As an international student, accommodation and making your home away from home becomes crucial for your mental and physical health. A good safe space sets the tone for everything and if the accommodation is not okay, then it may set a negative tone for everything.
Since university life is so diverse these days, there are diverse factors that go into creating a unique academic and personal experience. If you are an international student, adjusting to an entirely new country, new people and a new college can be tough. The seemingly basic experiences such as the choice of accommodation can actually have a huge impact on your academic and personal life. Here, EDUopinions discovers, what do students think about their accommodation in Europe?
EDUopinions is a unique platform where you can read real, verified student reviews about universities from all over the world as well as get free information about them.
Depending on the country of the university you are in, the norms vary. Many universities in the UK or USA offer accommodation to students as a regular practice. However, you won’t find this to be a norm in European colleges. At some universities, a live-in dorm or student accommodation is the standard, while at others, the students are responsible for securing their own independent housing.
If you’re an international student, then securing accommodation can be daunting and confusing. If there’s an on-campus housing system then it eases the transition and one is able to find housing easily. If you get accommodation on the campus itself, then choosing that is the best option. There are many pros to living on campus, such as close proximity to many facilities. Even if you wake up late, you will never be too late for class!
It is also the best way to experience college life. Most universities house multiple students together so you might have one or two roommates. This can be a good thing for the social aspect of your college life as well.
If you do opt for a university dorm, then you will not only be sharing your bedroom but even the bathrooms. Adjusting to all of these communal spaces is a big experience in itself and it will most likely change your outlook on life and affect your social life in a much more positive way. You will be bumping into your classmates everywhere and you are more likely to make more friendships this way.
In the majority of universities, dorms are pretty social. From cooking a communal dinner to studying together before that final or even just chilling out. Freshmen are usually quite surprised with the fact that the dorms might be co-ed! So either it can be that your dorms are alternating or your floors are alternating between males and females.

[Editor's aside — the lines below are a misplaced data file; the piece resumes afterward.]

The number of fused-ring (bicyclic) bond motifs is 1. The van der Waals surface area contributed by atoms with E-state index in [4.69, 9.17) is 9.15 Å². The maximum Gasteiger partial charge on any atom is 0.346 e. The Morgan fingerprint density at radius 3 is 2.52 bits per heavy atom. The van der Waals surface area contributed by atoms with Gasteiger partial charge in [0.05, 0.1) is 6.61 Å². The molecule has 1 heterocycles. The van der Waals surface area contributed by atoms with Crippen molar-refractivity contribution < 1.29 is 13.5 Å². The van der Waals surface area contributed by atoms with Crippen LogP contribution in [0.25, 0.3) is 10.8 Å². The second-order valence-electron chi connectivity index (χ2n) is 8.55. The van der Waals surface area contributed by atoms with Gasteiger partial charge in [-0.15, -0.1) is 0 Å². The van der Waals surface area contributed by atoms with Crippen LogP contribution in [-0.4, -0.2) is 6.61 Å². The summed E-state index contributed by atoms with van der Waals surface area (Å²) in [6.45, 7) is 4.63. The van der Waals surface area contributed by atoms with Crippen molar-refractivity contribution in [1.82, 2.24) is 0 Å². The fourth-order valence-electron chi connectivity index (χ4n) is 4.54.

In the United States, living on campus is pretty popular and common. If you ask any of your alumni from your college they are most likely to say that the bulk of their friendships and social interactions they made were during their time living on campus.
Of course, there are downsides to living on campus as well, campus dorms aren’t always the most pleasant place to live. The living quarters might be pretty small and you may have to share that with a stranger you don’t necessarily like. This might also cause trouble for studying if you have a crucial exam coming up, a good point here is to hit the library for some study time.
University housing fees are non-negotiable and students can get a scholarship to cover those costs. For students who don’t want to live on-campus, there are many off-campus options as well. Such as a ‘college town.’ There are typically apartment buildings and housing complexes that aren’t associated with the university but are still predominantly there for the student market. In this scenario, you might be living next to your peers in larger and nicer living space!
EDUopinions analysed over 9,000 student reviews and here are the results from 5 of the most popular study destinations in Europe:
This ranking includes students’ opinions about their university residences as well as their views on the housing market of those cities.
Unsurprisingly, students’ thoughts about and experiences of accommodation vary. Students in Germany, for example, seem to like their accommodation. Student residences are often provided by the university itself and are equipped with most necessities.
Those living in student accommodation in the UK tend to wish for renovations in their housing as they can be old and also expensive.
In France, student accommodation is usually liked and fitted with many good quality amenities such as hot water and WiFi.
The Netherlands does not fare as well as other European countries, with students claiming accommodation there is overpriced.
And finally, Spain earns mixed reviews. A downside is the long waiting time associated with finding accommodation. An upside is the many cheap options available in cities like Barcelona and Madrid and in towns within commuting distance.
If you’re looking to rent the perfect student accommodation, look no further than student.com. They help students find the perfect homes and also offer the lowest price guaranteed so that you get the best deal. They even have a 24-hour booking team to help you sail through any problems or queries you might have. Happy student house hunting!